One additional classification of the signs is central to the Vedic concept of the aims of life. There are four basic aims of life, Dharma, which indicates integrity and life purpose and corresponds to the Fire signs and houses (houses 1, 5, & 9), Artha, which indicates livelihood and security needs, and corresponds with the Earth signs and houses (houses 2, 6, & 10), Kama, which indicates involvement in relationships and the pursuit of pleasure , and corresponds with the Air signs and houses (houses 3, 7, & 11), and finally Moksha, which indicates the goal of enlightenment and the lessons in letting go, and corresponds with the Water signs and houses (houses 4, 8, & 12).

An excellent example of a person with strong dharma, because he has planets in their own Fire signs in Fire houses, is Paul Newman. Renowned for his integrity, he has Jupiter in Sagittarius in the First House and Mars in Aries in the Fifth House. On a more shadowy side, Charles Manson's charisma gave him tremendous influence over others, and he had Venus and Mercury (lords of Air houses) as well as the Sun and Jupiter, all in Venus' sign of Libra, in the 7th house. He manipulated and seduced his followers with drugs and sex, powerfully playing upon their pursuit of pleasure.

C. The Strength and Stability of Planets

Both Western and Vedic astrologers see planets as strong in their own signs and signs of exaltation, and weak in their sign of debilitation. While Western astrologers also see planets as weak in the opposite sign(s) to the one(s) ruled, Vedic astrologers do not.

Besides using Exaltation and Debilitation as indicators of planetary strength and weakness, Vedic astrologers group planets as friends, neutrals, and enemies to each other. When a planet is in the sign of a friend, it is strong (but not as strong as when in its own sign or exaltation). When a planet is in the sign of an enemy, it is weak (but not as weak as in debilitation). When a planet is in the sign of a neutral planet, its strength is mediocre (i.e. average).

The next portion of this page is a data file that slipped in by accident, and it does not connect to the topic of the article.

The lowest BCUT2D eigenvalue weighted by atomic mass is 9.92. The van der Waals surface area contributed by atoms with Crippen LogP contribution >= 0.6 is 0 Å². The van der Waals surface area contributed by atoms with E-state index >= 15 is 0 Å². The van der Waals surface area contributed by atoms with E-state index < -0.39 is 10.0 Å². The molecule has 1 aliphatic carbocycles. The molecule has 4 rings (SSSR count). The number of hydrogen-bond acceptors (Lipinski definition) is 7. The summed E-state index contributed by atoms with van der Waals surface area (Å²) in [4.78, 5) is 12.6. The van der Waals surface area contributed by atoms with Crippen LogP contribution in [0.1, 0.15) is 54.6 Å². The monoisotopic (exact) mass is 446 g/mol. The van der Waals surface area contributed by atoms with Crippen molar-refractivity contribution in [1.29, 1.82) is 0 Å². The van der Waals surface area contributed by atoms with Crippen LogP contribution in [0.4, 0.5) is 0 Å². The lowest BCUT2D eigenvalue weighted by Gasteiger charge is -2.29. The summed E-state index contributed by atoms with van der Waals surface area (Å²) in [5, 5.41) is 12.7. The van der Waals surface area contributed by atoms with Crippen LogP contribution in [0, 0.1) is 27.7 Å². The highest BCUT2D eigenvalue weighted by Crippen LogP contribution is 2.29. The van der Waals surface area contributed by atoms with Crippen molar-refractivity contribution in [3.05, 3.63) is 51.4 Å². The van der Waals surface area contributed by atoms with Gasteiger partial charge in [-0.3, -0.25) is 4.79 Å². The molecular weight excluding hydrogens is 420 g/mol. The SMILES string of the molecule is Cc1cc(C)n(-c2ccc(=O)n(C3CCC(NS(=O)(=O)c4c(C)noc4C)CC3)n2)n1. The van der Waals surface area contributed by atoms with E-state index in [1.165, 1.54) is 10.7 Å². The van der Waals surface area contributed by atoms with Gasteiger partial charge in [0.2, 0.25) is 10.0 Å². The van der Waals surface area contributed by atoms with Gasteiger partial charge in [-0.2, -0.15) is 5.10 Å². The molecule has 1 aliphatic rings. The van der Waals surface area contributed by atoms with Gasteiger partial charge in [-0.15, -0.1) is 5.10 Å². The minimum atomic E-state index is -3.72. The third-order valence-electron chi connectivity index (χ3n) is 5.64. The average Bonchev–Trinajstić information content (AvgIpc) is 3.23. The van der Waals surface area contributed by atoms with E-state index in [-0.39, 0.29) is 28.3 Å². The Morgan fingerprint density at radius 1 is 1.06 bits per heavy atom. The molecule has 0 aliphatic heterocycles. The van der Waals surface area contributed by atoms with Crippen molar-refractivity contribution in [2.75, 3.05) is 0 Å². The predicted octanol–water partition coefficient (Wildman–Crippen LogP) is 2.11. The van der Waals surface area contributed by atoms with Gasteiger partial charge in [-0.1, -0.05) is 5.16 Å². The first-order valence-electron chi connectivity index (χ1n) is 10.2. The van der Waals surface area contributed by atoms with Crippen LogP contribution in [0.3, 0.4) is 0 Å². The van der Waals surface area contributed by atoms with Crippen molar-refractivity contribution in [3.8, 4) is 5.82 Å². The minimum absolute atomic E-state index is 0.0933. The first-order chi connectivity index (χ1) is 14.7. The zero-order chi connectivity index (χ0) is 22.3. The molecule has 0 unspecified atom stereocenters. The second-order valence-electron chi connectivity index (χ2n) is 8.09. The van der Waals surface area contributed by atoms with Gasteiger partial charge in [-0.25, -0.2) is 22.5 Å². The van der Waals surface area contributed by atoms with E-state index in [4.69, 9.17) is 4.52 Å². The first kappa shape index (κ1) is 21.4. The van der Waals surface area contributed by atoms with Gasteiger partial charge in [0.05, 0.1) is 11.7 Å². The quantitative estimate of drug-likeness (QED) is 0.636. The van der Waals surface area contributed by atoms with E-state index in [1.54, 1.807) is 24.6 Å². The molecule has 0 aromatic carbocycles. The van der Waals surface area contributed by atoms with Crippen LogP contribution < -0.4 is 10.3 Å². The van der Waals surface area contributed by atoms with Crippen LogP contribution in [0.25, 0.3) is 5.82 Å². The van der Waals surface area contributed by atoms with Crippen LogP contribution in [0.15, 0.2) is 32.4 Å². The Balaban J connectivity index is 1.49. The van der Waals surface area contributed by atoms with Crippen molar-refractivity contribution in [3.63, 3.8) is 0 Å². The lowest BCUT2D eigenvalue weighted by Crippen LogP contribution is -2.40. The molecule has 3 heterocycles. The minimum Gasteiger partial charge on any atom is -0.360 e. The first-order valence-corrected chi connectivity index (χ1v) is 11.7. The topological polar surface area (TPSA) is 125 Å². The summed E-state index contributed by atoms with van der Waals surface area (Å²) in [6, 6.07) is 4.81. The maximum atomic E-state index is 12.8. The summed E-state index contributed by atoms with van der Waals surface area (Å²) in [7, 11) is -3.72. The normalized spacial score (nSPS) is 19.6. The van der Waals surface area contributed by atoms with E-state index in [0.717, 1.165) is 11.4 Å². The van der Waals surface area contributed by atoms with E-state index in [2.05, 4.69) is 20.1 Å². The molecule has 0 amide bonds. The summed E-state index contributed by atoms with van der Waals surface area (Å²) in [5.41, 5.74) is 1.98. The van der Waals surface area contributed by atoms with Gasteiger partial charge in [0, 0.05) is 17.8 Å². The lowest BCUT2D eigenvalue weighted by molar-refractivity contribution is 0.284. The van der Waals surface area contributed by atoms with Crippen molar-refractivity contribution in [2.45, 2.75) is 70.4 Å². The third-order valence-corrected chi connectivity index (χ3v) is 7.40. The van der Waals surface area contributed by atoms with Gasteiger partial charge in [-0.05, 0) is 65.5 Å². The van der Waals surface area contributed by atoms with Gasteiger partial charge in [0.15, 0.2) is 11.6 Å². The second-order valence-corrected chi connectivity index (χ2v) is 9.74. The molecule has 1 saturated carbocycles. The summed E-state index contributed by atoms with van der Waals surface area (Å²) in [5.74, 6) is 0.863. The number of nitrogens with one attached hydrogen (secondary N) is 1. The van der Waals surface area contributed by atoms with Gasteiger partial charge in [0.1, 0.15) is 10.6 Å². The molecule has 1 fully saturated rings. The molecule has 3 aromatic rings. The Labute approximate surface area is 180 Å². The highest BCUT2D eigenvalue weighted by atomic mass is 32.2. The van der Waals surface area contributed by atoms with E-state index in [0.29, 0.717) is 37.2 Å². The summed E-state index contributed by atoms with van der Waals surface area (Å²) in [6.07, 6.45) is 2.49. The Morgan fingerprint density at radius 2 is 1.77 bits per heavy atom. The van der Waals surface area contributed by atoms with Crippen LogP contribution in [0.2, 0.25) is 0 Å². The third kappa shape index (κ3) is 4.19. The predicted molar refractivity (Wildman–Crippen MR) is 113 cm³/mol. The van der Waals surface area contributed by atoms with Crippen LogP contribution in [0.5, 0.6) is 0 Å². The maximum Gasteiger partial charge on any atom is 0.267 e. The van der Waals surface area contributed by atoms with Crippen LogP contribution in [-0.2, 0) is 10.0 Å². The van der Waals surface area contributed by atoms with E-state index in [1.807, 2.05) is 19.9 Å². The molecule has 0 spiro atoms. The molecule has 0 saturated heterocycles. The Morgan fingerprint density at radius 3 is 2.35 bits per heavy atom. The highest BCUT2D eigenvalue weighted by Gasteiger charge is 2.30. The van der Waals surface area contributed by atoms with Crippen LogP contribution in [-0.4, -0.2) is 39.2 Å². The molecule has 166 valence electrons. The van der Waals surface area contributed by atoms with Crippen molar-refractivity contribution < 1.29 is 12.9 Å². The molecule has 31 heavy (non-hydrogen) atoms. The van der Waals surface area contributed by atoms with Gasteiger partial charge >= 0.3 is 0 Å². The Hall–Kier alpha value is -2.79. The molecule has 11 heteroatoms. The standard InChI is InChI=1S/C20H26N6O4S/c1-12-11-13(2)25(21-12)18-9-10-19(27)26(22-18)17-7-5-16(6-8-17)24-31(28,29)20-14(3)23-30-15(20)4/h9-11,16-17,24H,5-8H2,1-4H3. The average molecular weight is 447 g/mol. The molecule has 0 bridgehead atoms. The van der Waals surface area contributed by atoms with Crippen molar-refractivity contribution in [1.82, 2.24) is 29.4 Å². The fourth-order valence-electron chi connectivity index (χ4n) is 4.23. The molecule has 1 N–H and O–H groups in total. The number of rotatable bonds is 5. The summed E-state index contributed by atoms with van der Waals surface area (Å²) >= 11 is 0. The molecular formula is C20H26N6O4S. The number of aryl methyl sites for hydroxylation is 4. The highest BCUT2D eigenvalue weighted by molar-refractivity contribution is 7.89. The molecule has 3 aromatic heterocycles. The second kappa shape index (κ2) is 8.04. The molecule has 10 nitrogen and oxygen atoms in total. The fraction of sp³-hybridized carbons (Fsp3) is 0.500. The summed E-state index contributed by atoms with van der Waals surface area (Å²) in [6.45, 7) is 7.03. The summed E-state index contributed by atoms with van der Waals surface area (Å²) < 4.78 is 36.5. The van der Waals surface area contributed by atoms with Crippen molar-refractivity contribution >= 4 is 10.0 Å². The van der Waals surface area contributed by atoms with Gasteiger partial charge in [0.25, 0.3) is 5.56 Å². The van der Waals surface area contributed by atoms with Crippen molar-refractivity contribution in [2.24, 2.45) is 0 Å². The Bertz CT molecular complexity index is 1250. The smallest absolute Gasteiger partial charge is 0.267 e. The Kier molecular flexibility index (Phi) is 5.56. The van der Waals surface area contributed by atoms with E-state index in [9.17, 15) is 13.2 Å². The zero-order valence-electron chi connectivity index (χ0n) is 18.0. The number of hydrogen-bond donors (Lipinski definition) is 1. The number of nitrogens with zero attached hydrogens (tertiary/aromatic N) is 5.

Table of Planetary Friendships






Moon, Mars, Jupiter


Venus, Saturn


Sun, Mercury

Venus, Mars, Jupiter, Saturn



Sun, Venus

Mars, Jupiter, Saturn



Mercury, Saturn

Mars, Jupiter

Sun, Moon


Sun, Moon, Jupiter

Venus, Saturn



Sun, Moon, Mars


Mercury, Venus


Mercury, Venus


Sun, Moon, Mars

To use the above table, it is important to note that the signs of exaltation, ownership, and debilitation supercede the considerations in the table. E.g. even though the Moon is a friend of Mars, Mars is debilitated in Cancer. Similarly, even though Jupiter is a neutral planet for Venus, Venus is exalted in Pisces.

Knowing the strength of each planet is of major importance. It allows Vedic astrologers to determine the most influential planet in any configuration (the strongest planet has the greatest effect, although very weak planets can have potent disruptive effects). Jyotishis also need to assess whether any of the positive combinations in the chart (the positive yogas) are of real consequence. The rule of thumb is that for a yoga to significantly lift up the quality of a person's life, at least one planet in the combination should be strong. In Tom Hanks' chart, for example, Venus in its own sign of Taurus in the Tenth House is a major indicator of his fame and success. In fact, Hanks has three planets in their own signs and two others exchanging signs in his chart (which gives them strength). (Yogas are discussed at greater length in the next section of this article.)